When Wilfrid Voynich first saw the manuscript, he immediately considered the 13th Century Franciscan friar Roger Bacon as its possible author. He then embarked on a thorough study of the MS's history, in the hope of being able to prove this. While that would make the Voynich MS an incredibly important and valuable document in the history of science, a fact to which an antiquarian book dealer would not have been insensitive, it is apparent from the way in which he perfomed his search that he seems to have genuinely believed that Bacon was the writer of the Voynich MS.
The Marci letter indicates that the MS was bought by the Holy Roman Emperor Rudolf II of Bohemia (who ruled until 1611), for the sum of 600 ducats. The source for this information is Dr. Raphael Missowski, who was teacher of the young Ferdinand III and later royal procuror at the court. He died in 1644, so this piece of oral information was 22 years old when Marci wrote his letter. Dr.Raphael also reports that he thought that the VMs was written by Roger Bacon, i.e. in the 13th Century.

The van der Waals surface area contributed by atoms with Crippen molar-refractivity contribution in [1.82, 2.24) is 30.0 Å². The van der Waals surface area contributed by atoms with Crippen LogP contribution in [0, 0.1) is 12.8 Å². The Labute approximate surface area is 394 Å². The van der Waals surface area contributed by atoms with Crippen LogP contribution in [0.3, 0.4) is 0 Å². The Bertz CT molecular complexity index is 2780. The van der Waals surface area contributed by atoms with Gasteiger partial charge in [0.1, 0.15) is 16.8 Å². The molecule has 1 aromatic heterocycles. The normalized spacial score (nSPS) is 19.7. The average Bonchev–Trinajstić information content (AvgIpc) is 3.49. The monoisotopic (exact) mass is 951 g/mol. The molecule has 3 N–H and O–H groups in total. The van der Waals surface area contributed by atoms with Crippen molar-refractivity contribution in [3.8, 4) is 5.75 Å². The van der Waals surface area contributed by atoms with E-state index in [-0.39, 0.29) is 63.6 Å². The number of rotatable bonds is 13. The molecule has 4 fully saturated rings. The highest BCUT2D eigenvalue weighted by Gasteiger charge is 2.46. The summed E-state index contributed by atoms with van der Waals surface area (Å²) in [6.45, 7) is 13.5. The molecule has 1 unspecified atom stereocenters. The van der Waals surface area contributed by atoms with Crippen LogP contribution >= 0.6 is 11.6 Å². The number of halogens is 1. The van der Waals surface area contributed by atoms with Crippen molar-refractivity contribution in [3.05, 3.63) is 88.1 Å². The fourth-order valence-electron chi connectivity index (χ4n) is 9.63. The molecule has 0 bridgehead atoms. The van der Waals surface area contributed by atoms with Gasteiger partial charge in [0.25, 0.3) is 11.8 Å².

There exists, however, no specific confirmation of the identity of the 'bearer' of the MS. Voynich indicated that according to him the most likely candidate was John Dee, but he had set out to prove that the MS originated with Roger Bacon, so he had been specifically looking for such a link. Since the Bacon origin is no longer considered likely, the connection with Dee (and his associate Kelly) have very little ground. Rudolf II of Habsburg ruled from 1576 to 1611 and there is no indication at which point in this 35-year span the sale took place.
Many solutions to the Voynich MS have been suggested in the past, and they all come with a proposed time and place of origin. Since none of these solutions has been generally accepted, the associated hypotheses of the origin cannot be confirmed. Additionally, analyses of the illustrations, the script and the text statistics have led to suggestions for the origin of the Voynich MS. In the following, they are summarised together.
While the reader is of course allowed to make up his own mind about the various proposals listed above, the general feeling is that a date of origin between 1450 and the early years of the 16th Century, and a place of origin in Italy or Central Europe are most likely to be correct. There is a long list of visitors to Rudolf's court who could have potentially brought the MS to Prague. Finding the right one could help in further narrowing down the origin of the Voynich MS.